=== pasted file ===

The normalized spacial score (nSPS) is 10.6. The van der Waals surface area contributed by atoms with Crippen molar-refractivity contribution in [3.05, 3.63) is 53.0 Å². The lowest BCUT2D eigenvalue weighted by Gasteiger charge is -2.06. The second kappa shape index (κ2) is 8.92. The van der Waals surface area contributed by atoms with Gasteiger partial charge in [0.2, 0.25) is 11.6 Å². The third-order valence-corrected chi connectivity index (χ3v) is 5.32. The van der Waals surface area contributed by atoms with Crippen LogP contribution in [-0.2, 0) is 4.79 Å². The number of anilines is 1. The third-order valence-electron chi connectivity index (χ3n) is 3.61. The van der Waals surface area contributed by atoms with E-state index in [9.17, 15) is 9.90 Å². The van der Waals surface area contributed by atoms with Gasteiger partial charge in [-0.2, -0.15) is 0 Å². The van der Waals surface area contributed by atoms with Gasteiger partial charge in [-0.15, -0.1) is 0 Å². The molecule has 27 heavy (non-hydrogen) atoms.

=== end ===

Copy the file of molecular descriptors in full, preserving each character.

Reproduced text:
The normalized spacial score (nSPS) is 10.6. The van der Waals surface area contributed by atoms with Crippen molar-refractivity contribution in [3.05, 3.63) is 53.0 Å². The lowest BCUT2D eigenvalue weighted by Gasteiger charge is -2.06. The second kappa shape index (κ2) is 8.92. The van der Waals surface area contributed by atoms with Gasteiger partial charge in [0.2, 0.25) is 11.6 Å². The third-order valence-corrected chi connectivity index (χ3v) is 5.32. The van der Waals surface area contributed by atoms with Crippen LogP contribution in [-0.2, 0) is 4.79 Å². The number of anilines is 1. The third-order valence-electron chi connectivity index (χ3n) is 3.61. The van der Waals surface area contributed by atoms with E-state index in [9.17, 15) is 9.90 Å². The van der Waals surface area contributed by atoms with Gasteiger partial charge in [-0.2, -0.15) is 0 Å². The van der Waals surface area contributed by atoms with Gasteiger partial charge in [-0.15, -0.1) is 0 Å². The molecule has 27 heavy (non-hydrogen) atoms.